The petitioners in court yesterday
Posted on: www.dailyguideghana.com
By William Yaw Owusu
Wednesday January 30, 2013.
The Supreme Court yesterday sitting on the petition filed by New Patriotic Party (NPP) presidential candidate, Nana Addo Dankwa Akufo-Addo and two others challenging the declaration of John Dramani Mahama as President by the Electoral Commission (EC) was inundated by horde of applications filed by parties in the case.
Currently, the nine-member panel chaired by Justice William Atuguba is hearing an application filed by the Electoral Commission (2nd respondent in the petition) and another filed by the, President Mahama (1st respondent in the petition), all asking the petitioners for ‘further and better particulars’ of the 4,709 polling stations where the petitioners are alleging irregularities in the just-ended general elections.
When the long back-and-forth argument was concluded, the petitioners also moved another application for interrogatories asking the court to order the 2nd respondent (the EC) to furnish them with the list of voters, including peace keepers, students, embassy staff who were registered abroad.
The EC had claimed that over 200,000 people were registered abroad whereas earlier reports suggested that they were far less than 5000.
The highest court of the land has already disposed of an application for joinder that was filed by National Democratic Congress (NDC) to be part of the case and had ruled that the NDC is an interested party to the petition and have thus automatically become part of the case.
With the filing of the applications, the court would have to conclude and make decisions before the main petition could proceed.
There were heated arguments as the applications were moved and the issue of whether it was right for the court to hear counsel for the NDC when the 3rd respondent has not filed any answers to the applications, also came up.
James Quarshie-Idun, supported by Anthony Dabi and Stanley Amarteifio, representing the EC was the first to move his application for further and better particulars from the petitioners: Nana Addo Dankwa Akufo-Addo, his running mate, Dr. Mahamudu Bawumia and NPP Chairman, Jake Otanka Obetsebi-Lamptey.
He said under Rule 69 (a) sub Rule 4 of Supreme Court Amendment Rule 2012 of C.I. 74 enjoins the petitioners to provide ‘further and better particulars’ to the applicant for the case to move on.
“We made specific references filed by the petitioners in respect of which we are asking for orders to ask the petitioners to provide us with further and better particulars.”
He said the EC is requesting the petitioners to provide the names of and codes of polling stations where the petitioners are alleging that voting were done without prior verification.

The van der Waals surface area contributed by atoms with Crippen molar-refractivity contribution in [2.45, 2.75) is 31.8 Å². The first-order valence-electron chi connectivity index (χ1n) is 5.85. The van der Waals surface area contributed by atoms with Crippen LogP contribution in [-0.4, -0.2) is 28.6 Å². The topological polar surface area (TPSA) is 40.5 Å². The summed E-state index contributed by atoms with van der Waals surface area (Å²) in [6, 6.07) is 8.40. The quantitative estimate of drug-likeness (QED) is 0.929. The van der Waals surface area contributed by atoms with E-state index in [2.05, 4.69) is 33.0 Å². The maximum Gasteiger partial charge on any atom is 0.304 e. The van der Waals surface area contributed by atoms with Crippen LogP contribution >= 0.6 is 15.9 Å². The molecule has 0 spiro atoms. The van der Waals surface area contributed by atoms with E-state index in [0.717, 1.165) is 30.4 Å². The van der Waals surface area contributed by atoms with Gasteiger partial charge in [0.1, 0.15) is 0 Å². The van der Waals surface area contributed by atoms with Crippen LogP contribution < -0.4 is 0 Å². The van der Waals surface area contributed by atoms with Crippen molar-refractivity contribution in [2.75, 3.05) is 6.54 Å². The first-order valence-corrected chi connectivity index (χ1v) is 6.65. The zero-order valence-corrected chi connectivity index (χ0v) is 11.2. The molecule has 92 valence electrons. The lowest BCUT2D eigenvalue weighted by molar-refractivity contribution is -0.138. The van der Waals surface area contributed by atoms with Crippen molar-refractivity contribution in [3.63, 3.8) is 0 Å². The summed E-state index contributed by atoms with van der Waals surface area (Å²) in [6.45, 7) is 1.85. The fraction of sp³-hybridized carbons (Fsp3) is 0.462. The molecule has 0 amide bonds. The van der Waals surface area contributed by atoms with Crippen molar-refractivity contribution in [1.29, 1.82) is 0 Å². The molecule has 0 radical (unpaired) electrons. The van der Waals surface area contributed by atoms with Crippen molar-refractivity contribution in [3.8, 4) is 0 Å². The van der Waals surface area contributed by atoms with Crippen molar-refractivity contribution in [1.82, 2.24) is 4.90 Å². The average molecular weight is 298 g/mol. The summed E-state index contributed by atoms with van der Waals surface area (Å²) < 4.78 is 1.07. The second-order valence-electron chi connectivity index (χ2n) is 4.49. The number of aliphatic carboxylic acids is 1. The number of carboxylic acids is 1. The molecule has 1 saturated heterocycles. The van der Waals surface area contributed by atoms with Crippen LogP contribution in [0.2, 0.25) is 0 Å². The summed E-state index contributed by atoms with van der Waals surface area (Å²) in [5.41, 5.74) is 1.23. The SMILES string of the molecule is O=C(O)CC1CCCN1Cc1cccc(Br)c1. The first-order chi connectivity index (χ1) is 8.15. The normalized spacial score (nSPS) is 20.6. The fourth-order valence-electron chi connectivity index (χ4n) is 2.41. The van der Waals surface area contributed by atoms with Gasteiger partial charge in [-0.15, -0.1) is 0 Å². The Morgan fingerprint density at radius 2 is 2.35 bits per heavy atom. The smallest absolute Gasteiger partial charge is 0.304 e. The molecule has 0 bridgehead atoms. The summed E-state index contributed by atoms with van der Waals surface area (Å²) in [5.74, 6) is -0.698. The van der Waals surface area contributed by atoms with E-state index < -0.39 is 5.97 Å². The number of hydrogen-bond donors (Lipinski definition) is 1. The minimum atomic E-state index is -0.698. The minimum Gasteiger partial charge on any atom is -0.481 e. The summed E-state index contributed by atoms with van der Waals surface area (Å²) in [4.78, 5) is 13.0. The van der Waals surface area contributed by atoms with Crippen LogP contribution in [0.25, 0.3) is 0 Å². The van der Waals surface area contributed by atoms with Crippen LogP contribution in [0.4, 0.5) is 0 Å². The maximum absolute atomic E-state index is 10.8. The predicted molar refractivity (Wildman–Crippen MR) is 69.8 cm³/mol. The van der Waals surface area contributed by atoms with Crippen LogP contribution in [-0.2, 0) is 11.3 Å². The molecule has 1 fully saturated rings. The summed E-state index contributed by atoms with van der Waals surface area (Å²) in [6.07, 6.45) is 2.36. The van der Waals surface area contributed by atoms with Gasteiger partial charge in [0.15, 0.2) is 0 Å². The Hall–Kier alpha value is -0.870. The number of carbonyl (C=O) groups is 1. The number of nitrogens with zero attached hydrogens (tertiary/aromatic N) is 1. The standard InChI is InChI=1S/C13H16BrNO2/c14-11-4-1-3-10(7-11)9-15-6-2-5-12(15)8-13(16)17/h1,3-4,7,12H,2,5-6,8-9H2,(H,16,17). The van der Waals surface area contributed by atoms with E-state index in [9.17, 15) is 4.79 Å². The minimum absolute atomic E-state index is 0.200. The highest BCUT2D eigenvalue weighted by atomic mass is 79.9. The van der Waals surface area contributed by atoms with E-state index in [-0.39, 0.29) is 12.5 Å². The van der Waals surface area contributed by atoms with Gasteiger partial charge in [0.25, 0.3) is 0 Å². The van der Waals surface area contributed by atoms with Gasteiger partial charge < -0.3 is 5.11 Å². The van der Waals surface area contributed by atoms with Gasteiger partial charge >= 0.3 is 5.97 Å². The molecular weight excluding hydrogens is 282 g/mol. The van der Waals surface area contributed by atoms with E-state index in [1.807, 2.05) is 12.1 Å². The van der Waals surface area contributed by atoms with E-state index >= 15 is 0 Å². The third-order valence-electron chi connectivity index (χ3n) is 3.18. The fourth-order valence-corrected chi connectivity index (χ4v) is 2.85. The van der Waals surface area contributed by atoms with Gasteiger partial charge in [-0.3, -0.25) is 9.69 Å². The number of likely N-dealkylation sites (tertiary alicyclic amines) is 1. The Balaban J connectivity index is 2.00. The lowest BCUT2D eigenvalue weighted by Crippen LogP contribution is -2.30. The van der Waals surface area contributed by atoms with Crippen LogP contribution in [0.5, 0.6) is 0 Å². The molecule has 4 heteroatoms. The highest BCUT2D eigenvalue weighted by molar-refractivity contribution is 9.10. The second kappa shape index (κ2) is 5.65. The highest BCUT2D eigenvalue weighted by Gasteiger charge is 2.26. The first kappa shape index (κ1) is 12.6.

He also said that the EC needs the petitioners to furnish them with the polling stations where different results were recorded but had the same code numbers.
Mr. Quarshie-Idun said they also need particulars of the polling stations (in the form of names and codes) where the petitioners are alleging that there were widespread instances where there were no signatures on the sheets provided the party agents.
Justice Sulley Gbadegbe, a member of the panel then cut in to ask counsel for the EC to refer to the affidavit and not the petition but Mr. Quarshie-Idun replied that “I answered the petition because that contained the facts. I could not answer the affidavit.”
After a few minutes of a give-and-take argument, Justice Atuguba said “He (Justice Gbadegbe) has taken notice so you can proceed.”
Proceeding, Mr. Quarshie-Idun said “we are entitled to know which are the 4,709 out of the entire over 26,000 polling stations so we know how to answer them.
He argued that once the petitioners were able to provide further and better particulars for three polling stations where they claimed the votes of Nana Akufo-Addo were reduced and that of President Mahama padded, they should be able to provide the rest of the 4,709.
He asked the court to consider ‘persuasive force’ to get the petitioners to furnish the EC with further and better particulars.
“We will be taken by surprise if they do not indicate to us the names the polling stations and their codes. We are asking them to give us particulars of the facts.”
Tony Lithur, assisted by Dr. Abdul Bassit Aziz Bamba, representing President Mahama also moved another motion for further and better particulars since the court had indicated that they wanted to take the two applications together before the petitioners put in an opposition.
Mr. Lithur said that they filed the application under the same rules used by the EC to make the request.
He cited both local and foreign cases to buttress his point and his line of argument compelled Justice Anin-Yeboah to find out from counsel whether a ‘petition’ can be deemed to be a ‘pleading’.
Mr. Lithur said “petition is not a pleading but the general rules of litigation are no different,” before Justice Atuguba also wanted to find out the effect of counsel’s argument.
The President’s counsel said “a petition in terms of articulating a person’s cause of action is not different from the claims.